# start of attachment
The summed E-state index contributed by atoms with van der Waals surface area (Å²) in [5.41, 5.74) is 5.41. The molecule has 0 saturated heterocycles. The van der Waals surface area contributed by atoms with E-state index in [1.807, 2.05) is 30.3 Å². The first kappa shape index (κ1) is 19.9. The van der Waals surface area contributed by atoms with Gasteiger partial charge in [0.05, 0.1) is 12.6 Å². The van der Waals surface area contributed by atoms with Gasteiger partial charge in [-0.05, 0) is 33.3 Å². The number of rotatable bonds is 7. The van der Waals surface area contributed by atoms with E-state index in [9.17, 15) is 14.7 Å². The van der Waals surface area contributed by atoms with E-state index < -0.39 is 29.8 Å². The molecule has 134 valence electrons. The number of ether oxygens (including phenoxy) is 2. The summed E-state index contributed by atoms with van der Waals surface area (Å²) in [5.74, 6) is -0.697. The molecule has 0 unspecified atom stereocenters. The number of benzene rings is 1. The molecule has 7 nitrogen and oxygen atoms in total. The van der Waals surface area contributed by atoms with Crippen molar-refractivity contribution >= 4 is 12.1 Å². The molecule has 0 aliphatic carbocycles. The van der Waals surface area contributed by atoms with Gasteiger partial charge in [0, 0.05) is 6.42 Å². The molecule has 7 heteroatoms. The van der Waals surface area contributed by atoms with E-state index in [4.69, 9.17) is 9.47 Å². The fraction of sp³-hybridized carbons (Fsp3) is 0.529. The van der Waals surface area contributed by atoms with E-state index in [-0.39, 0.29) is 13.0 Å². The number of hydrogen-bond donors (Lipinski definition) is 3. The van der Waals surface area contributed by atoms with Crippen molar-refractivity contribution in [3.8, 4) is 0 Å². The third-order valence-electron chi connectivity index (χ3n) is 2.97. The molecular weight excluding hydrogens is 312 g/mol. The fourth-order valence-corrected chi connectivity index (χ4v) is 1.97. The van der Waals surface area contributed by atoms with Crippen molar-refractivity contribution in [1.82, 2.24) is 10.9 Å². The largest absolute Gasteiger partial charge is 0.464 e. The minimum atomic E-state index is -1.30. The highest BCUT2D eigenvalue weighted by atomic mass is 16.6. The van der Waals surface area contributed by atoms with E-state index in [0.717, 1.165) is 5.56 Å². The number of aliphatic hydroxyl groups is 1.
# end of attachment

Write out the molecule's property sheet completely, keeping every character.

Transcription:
The summed E-state index contributed by atoms with van der Waals surface area (Å²) in [5.41, 5.74) is 5.41. The molecule has 0 saturated heterocycles. The van der Waals surface area contributed by atoms with E-state index in [1.807, 2.05) is 30.3 Å². The first kappa shape index (κ1) is 19.9. The van der Waals surface area contributed by atoms with Gasteiger partial charge in [0.05, 0.1) is 12.6 Å². The van der Waals surface area contributed by atoms with Gasteiger partial charge in [-0.05, 0) is 33.3 Å². The number of rotatable bonds is 7. The van der Waals surface area contributed by atoms with E-state index in [9.17, 15) is 14.7 Å². The van der Waals surface area contributed by atoms with E-state index < -0.39 is 29.8 Å². The molecule has 134 valence electrons. The number of ether oxygens (including phenoxy) is 2. The summed E-state index contributed by atoms with van der Waals surface area (Å²) in [5.74, 6) is -0.697. The molecule has 0 unspecified atom stereocenters. The number of benzene rings is 1. The molecule has 7 nitrogen and oxygen atoms in total. The van der Waals surface area contributed by atoms with Crippen molar-refractivity contribution >= 4 is 12.1 Å². The molecule has 0 aliphatic carbocycles. The van der Waals surface area contributed by atoms with Gasteiger partial charge in [0, 0.05) is 6.42 Å². The molecule has 7 heteroatoms. The van der Waals surface area contributed by atoms with E-state index in [4.69, 9.17) is 9.47 Å². The fraction of sp³-hybridized carbons (Fsp3) is 0.529. The van der Waals surface area contributed by atoms with E-state index in [-0.39, 0.29) is 13.0 Å². The number of hydrogen-bond donors (Lipinski definition) is 3. The van der Waals surface area contributed by atoms with Crippen molar-refractivity contribution in [3.8, 4) is 0 Å². The third-order valence-electron chi connectivity index (χ3n) is 2.97. The molecular weight excluding hydrogens is 312 g/mol. The fourth-order valence-corrected chi connectivity index (χ4v) is 1.97. The van der Waals surface area contributed by atoms with Crippen molar-refractivity contribution in [1.82, 2.24) is 10.9 Å². The largest absolute Gasteiger partial charge is 0.464 e. The minimum atomic E-state index is -1.30. The highest BCUT2D eigenvalue weighted by atomic mass is 16.6. The van der Waals surface area contributed by atoms with E-state index in [0.717, 1.165) is 5.56 Å². The number of aliphatic hydroxyl groups is 1.